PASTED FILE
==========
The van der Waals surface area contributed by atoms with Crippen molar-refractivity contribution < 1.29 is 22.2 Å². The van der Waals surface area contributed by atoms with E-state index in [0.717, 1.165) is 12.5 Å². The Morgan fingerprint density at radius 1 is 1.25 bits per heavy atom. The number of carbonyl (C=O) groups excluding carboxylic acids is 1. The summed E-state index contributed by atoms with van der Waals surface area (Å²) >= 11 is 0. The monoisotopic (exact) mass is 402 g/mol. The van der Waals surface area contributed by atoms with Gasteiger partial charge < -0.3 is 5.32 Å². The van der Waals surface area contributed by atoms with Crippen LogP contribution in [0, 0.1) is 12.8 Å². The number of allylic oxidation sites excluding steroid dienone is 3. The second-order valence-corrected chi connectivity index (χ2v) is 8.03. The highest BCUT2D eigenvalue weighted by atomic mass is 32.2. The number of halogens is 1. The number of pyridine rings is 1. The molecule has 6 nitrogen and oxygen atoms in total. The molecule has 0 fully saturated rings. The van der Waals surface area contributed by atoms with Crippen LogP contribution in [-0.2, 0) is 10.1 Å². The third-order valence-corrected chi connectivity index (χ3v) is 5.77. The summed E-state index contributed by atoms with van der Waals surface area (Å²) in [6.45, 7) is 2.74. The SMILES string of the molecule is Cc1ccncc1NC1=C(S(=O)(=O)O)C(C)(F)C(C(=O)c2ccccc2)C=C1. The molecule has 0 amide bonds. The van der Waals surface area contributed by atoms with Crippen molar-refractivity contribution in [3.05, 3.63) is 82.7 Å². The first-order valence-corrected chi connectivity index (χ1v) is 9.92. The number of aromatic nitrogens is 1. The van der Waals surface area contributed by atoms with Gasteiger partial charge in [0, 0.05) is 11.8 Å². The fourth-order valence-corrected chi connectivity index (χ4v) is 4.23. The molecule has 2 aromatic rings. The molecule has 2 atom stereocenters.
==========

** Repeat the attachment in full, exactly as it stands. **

The van der Waals surface area contributed by atoms with Crippen molar-refractivity contribution < 1.29 is 22.2 Å². The van der Waals surface area contributed by atoms with E-state index in [0.717, 1.165) is 12.5 Å². The Morgan fingerprint density at radius 1 is 1.25 bits per heavy atom. The number of carbonyl (C=O) groups excluding carboxylic acids is 1. The summed E-state index contributed by atoms with van der Waals surface area (Å²) >= 11 is 0. The monoisotopic (exact) mass is 402 g/mol. The van der Waals surface area contributed by atoms with Gasteiger partial charge < -0.3 is 5.32 Å². The van der Waals surface area contributed by atoms with Crippen LogP contribution in [0, 0.1) is 12.8 Å². The number of allylic oxidation sites excluding steroid dienone is 3. The second-order valence-corrected chi connectivity index (χ2v) is 8.03. The highest BCUT2D eigenvalue weighted by atomic mass is 32.2. The number of halogens is 1. The number of pyridine rings is 1. The molecule has 6 nitrogen and oxygen atoms in total. The molecule has 0 fully saturated rings. The van der Waals surface area contributed by atoms with Crippen LogP contribution in [-0.2, 0) is 10.1 Å². The third-order valence-corrected chi connectivity index (χ3v) is 5.77. The summed E-state index contributed by atoms with van der Waals surface area (Å²) in [6.45, 7) is 2.74. The SMILES string of the molecule is Cc1ccncc1NC1=C(S(=O)(=O)O)C(C)(F)C(C(=O)c2ccccc2)C=C1. The molecule has 0 amide bonds. The van der Waals surface area contributed by atoms with Crippen molar-refractivity contribution in [3.05, 3.63) is 82.7 Å². The first-order valence-corrected chi connectivity index (χ1v) is 9.92. The number of aromatic nitrogens is 1. The van der Waals surface area contributed by atoms with Gasteiger partial charge in [0, 0.05) is 11.8 Å². The fourth-order valence-corrected chi connectivity index (χ4v) is 4.23. The molecule has 2 aromatic rings. The molecule has 2 atom stereocenters.